Where will your retirement money come from? If you’re like most people, qualified-retirement plans, Social Security, and personal savings and investments are expected to play a role. Once you have estimated the amount of money you may need for retirement, a sound approach involves taking a close look at your potential retirement-income sources.
Retiring early sounds like a dream come true, but it’s important to take a look at the cold, hard facts.
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The uncertainties we face in retirement can erode our sense of confidence.
There are other ways to maximize Social Security benefits, in addition to waiting to claim them.
Roth 401(k) plans combine features of traditional 401(k) plans with those of a Roth IRA.
As our nation ages, many Americans are turning their attention to caring for aging parents.
To choose a plan, it’s important to ask yourself four key questions.
There are things about Social Security that might surprise you.
This calculator may help you estimate how long funds may last given regular withdrawals.
This calculator compares employee contributions to a Roth 401(k) and a traditional 401(k).
This calculator can help you estimate how much you may need to save for retirement.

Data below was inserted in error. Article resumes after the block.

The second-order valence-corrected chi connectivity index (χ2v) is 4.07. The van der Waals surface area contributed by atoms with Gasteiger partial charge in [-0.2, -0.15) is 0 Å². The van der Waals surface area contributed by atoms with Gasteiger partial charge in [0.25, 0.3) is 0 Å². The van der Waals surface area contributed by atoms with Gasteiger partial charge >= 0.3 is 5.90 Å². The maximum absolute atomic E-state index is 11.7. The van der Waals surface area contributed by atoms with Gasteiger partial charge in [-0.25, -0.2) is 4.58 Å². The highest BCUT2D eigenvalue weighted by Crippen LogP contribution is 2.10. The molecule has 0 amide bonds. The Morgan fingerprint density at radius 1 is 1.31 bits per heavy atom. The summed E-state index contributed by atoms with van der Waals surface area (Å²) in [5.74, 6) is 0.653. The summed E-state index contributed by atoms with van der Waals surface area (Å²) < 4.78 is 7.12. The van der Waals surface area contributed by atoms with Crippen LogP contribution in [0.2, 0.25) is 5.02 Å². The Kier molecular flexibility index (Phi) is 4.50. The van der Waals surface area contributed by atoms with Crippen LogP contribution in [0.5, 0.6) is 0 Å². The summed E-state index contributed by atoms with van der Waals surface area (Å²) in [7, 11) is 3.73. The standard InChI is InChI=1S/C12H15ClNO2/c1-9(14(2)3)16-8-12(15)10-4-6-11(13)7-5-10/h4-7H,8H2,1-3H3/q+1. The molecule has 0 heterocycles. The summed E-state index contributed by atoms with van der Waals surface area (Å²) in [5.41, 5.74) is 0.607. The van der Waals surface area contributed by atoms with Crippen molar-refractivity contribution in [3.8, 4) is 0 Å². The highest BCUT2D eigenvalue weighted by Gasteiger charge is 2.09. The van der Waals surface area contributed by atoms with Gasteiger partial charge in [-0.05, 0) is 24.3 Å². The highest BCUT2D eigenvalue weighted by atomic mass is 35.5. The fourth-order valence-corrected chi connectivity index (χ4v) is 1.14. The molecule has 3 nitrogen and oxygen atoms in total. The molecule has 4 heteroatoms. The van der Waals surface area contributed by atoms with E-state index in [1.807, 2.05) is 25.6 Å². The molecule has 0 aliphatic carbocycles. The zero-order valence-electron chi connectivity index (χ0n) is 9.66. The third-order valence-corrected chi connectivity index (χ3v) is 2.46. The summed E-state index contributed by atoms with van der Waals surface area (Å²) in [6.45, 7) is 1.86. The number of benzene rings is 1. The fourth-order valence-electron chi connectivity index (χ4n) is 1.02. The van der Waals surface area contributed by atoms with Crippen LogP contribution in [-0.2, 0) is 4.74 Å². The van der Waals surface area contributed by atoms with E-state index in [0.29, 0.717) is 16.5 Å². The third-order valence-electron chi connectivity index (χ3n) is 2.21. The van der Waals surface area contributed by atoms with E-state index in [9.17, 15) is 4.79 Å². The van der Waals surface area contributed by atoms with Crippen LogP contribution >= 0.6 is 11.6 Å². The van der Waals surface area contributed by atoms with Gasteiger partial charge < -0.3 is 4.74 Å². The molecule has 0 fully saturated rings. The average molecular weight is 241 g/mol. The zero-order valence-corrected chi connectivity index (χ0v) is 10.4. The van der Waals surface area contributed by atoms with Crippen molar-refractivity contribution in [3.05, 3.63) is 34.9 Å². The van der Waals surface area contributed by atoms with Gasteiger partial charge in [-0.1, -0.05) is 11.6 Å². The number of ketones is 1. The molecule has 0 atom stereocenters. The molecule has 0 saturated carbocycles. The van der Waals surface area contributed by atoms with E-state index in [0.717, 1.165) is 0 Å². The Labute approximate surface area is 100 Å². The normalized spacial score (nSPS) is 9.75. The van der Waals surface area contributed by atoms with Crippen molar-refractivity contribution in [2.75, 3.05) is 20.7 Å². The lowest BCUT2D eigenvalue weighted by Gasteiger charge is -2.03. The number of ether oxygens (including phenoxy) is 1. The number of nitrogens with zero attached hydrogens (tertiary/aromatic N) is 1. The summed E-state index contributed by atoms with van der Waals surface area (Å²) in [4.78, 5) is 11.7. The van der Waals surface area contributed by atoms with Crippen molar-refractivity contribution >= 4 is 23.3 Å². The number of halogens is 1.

Estimate your monthly and annual income from various IRA types.
Estimate the maximum contribution amount for a Self-Employed 401(k), SIMPLE IRA, or SEP.
Estimate how long your retirement savings may last using various monthly cash flow rates.
Investment tools and strategies that can enable you to pursue your retirement goals.
A number of questions and concerns need to be addressed to help you better prepare for retirement living.
Here are five facts about Social Security that might surprise you.
There’s an alarming difference between perception and reality for current and future retirees.
Imagine your ideal post-pandemic retirement with this animated video.
Make your retirement as exciting as your next vacation.
A portfolio created with your long-term objectives in mind is crucial as you pursue your dream retirement.
A growing number of Americans are pushing back the age at which they plan to retire. Or deciding not to retire at all.